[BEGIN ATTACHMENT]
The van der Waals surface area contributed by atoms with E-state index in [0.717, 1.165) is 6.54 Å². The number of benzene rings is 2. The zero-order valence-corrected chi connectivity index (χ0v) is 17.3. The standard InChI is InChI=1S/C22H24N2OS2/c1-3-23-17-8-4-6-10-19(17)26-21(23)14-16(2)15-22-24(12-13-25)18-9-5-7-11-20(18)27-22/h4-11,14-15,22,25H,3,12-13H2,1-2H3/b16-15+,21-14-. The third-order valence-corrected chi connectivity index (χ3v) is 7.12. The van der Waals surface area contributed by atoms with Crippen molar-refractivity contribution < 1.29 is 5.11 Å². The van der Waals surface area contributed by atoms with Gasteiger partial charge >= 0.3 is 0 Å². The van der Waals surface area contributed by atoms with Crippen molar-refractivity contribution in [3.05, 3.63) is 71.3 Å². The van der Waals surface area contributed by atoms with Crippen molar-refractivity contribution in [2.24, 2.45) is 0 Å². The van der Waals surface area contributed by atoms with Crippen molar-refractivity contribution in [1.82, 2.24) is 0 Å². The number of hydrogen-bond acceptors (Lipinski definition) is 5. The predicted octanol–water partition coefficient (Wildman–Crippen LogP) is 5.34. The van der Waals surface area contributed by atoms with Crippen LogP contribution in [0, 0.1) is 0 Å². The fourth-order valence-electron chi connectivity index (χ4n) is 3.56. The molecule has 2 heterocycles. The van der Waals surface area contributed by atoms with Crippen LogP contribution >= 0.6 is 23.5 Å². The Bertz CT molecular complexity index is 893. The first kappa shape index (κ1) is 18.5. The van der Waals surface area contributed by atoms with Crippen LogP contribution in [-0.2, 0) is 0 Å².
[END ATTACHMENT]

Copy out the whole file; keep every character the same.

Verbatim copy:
The van der Waals surface area contributed by atoms with E-state index in [0.717, 1.165) is 6.54 Å². The number of benzene rings is 2. The zero-order valence-corrected chi connectivity index (χ0v) is 17.3. The standard InChI is InChI=1S/C22H24N2OS2/c1-3-23-17-8-4-6-10-19(17)26-21(23)14-16(2)15-22-24(12-13-25)18-9-5-7-11-20(18)27-22/h4-11,14-15,22,25H,3,12-13H2,1-2H3/b16-15+,21-14-. The third-order valence-corrected chi connectivity index (χ3v) is 7.12. The van der Waals surface area contributed by atoms with Crippen molar-refractivity contribution < 1.29 is 5.11 Å². The van der Waals surface area contributed by atoms with Gasteiger partial charge >= 0.3 is 0 Å². The van der Waals surface area contributed by atoms with Crippen molar-refractivity contribution in [3.05, 3.63) is 71.3 Å². The van der Waals surface area contributed by atoms with Crippen molar-refractivity contribution in [2.24, 2.45) is 0 Å². The van der Waals surface area contributed by atoms with Crippen molar-refractivity contribution in [1.82, 2.24) is 0 Å². The number of hydrogen-bond acceptors (Lipinski definition) is 5. The predicted octanol–water partition coefficient (Wildman–Crippen LogP) is 5.34. The van der Waals surface area contributed by atoms with Crippen LogP contribution in [0, 0.1) is 0 Å². The fourth-order valence-electron chi connectivity index (χ4n) is 3.56. The molecule has 2 heterocycles. The van der Waals surface area contributed by atoms with Crippen LogP contribution >= 0.6 is 23.5 Å². The Bertz CT molecular complexity index is 893. The first kappa shape index (κ1) is 18.5. The van der Waals surface area contributed by atoms with Crippen LogP contribution in [-0.2, 0) is 0 Å².